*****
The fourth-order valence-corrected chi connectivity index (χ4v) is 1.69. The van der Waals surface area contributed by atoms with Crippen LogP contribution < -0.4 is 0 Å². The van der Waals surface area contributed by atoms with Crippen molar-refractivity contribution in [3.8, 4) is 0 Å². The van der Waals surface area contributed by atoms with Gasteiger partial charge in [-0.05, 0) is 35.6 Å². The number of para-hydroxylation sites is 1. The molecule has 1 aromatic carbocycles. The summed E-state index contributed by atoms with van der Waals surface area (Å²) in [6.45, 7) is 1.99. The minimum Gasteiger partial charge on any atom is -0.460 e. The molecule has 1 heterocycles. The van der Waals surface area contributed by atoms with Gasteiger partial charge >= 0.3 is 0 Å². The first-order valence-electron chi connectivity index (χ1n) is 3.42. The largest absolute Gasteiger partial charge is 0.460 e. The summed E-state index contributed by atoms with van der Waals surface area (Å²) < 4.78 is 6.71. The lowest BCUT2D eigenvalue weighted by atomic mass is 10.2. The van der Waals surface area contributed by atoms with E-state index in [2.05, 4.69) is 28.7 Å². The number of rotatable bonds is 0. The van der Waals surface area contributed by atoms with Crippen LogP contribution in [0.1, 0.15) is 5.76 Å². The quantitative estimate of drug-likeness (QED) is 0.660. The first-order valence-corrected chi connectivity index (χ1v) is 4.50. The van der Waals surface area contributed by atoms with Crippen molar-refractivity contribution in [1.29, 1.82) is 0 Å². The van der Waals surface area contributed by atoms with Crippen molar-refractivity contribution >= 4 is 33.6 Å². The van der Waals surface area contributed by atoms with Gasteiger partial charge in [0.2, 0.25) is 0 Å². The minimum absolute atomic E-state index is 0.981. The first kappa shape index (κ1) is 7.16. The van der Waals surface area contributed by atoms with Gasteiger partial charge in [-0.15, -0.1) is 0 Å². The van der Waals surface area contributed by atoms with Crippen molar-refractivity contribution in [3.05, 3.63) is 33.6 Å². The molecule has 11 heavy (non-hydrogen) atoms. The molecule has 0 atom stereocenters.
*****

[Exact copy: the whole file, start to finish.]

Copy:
The fourth-order valence-corrected chi connectivity index (χ4v) is 1.69. The van der Waals surface area contributed by atoms with Crippen LogP contribution < -0.4 is 0 Å². The van der Waals surface area contributed by atoms with Crippen molar-refractivity contribution in [3.8, 4) is 0 Å². The van der Waals surface area contributed by atoms with Gasteiger partial charge in [-0.05, 0) is 35.6 Å². The number of para-hydroxylation sites is 1. The molecule has 1 aromatic carbocycles. The summed E-state index contributed by atoms with van der Waals surface area (Å²) in [6.45, 7) is 1.99. The minimum Gasteiger partial charge on any atom is -0.460 e. The molecule has 1 heterocycles. The van der Waals surface area contributed by atoms with Gasteiger partial charge >= 0.3 is 0 Å². The first-order valence-electron chi connectivity index (χ1n) is 3.42. The largest absolute Gasteiger partial charge is 0.460 e. The summed E-state index contributed by atoms with van der Waals surface area (Å²) < 4.78 is 6.71. The lowest BCUT2D eigenvalue weighted by atomic mass is 10.2. The van der Waals surface area contributed by atoms with E-state index in [2.05, 4.69) is 28.7 Å². The number of rotatable bonds is 0. The van der Waals surface area contributed by atoms with Crippen LogP contribution in [0.1, 0.15) is 5.76 Å². The quantitative estimate of drug-likeness (QED) is 0.660. The first-order valence-corrected chi connectivity index (χ1v) is 4.50. The van der Waals surface area contributed by atoms with Crippen molar-refractivity contribution in [1.29, 1.82) is 0 Å². The van der Waals surface area contributed by atoms with Crippen molar-refractivity contribution >= 4 is 33.6 Å². The van der Waals surface area contributed by atoms with Gasteiger partial charge in [0.2, 0.25) is 0 Å². The minimum absolute atomic E-state index is 0.981. The first kappa shape index (κ1) is 7.16. The van der Waals surface area contributed by atoms with Gasteiger partial charge in [-0.15, -0.1) is 0 Å². The van der Waals surface area contributed by atoms with Crippen molar-refractivity contribution in [3.05, 3.63) is 33.6 Å². The molecule has 11 heavy (non-hydrogen) atoms. The molecule has 0 atom stereocenters.